Grevy's Zebra (Equus grevyi) - Wiki
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The Grevy's Zebra (Equus grevyi), sometimes known as the Imperial Zebra, is the largest species of zebra. It is found in the wild in Kenya, Somalia, and Ethiopia, and is considered endangered, partly due to hunting for its skin, which fetches a high price on the world market. Compared to other zebras, it is tall, has large ears, and its stripes are narrower. The species is named after Jules Gr??vy, a president of France, who, in the 1880s, was given one by the government of Abyssinia.
The Grevy's Zebra differs from all other zebras in its primitive characteristics and different behaviour. In fact, "zebra" does not describe any specific taxon and is used only to refer to black and white striped members of the family Equidae. All members of the family are of the genus Equus, but the genus is commonly subdivided into four subgenera; Equus, Asinus, Hippotigris and Dolichohippus. The plains and mountain zebras belong to Hippotigris, but the Grevy's is the sole species of Dolichohippus. In many respects the Grevy's zebra is more akin to the asses (Asinus) while the other zebras are more closely related to the horses (Equus). In certain regions of Kenya, the Plains and Grevy's Zebras coexist.
Grevy's zebra is the largest of all wild equines. It is 2.5-3 m from head to tail with a 38-75 cm tail, and stands 1.25-1.6 m high at the shoulder. Males weigh 380-450 kg, and females 350-400 kg. The stripes are narrow and close-set, being broader on the neck, and they extend to the hooves. The belly and the area around the base of the tail lack stripes. With all of the stripes closer together and thinner than most of the other zebras, it is easier to make a good escape and to hide from predators. The ears are very large, rounded, and conical. The head is large, long, and narrow, particularly mule-like in appearance. The mane is tall and erect; juveniles having a mane extending the length of the back.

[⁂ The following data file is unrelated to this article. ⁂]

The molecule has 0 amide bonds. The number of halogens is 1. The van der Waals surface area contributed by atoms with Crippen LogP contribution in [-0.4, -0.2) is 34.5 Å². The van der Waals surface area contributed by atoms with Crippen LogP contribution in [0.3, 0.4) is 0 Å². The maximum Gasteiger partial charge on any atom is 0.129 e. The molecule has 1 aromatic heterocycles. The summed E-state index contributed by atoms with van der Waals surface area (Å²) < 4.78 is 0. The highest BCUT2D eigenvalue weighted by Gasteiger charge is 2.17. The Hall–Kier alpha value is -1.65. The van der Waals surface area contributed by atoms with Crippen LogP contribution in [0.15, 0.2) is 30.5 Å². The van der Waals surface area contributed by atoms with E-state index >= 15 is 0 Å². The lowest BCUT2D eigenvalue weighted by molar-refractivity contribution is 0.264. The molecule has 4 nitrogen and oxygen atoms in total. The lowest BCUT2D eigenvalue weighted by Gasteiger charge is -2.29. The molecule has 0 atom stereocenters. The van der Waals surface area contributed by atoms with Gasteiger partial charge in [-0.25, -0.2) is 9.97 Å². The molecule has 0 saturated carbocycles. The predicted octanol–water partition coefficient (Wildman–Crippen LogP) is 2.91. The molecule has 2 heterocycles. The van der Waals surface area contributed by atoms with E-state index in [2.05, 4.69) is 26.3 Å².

Grevy's Zebra is similar to the asses in many ways. Behaviourally, for example, it has a social system characterised by small groups of adults associated for short time periods of a few months. Adult males spend their time mostly alone in territories of 2-12 km², which is considerably smaller than the territories of the wild asses. The territories are marked by dung piles and females within the territory mate solely with the resident male. Small bachelor herds are known. This social structure is well-adapted for the dry and arid scrubland and plains that Grevy's Zebra primarily inhabits, less for the more lush habitats used by the other zebras. Like all zebras and asses, Grevy's Zebra males fight amongst themselves over territory and females. The Grevy's is vocal during fights (an asinine characteristic), braying loudly. Otherwise, the Grevy's communicates over long distances.
The Grevy's Zebra lives 10-25 years and eats grasses and other plants. Gestation lasts 350-400 days, with a single foal being born. Predators of Grevy's Zebra include hunters and wild dogs native to the area. Most captive zebras in zoos are Grevy's Zebras
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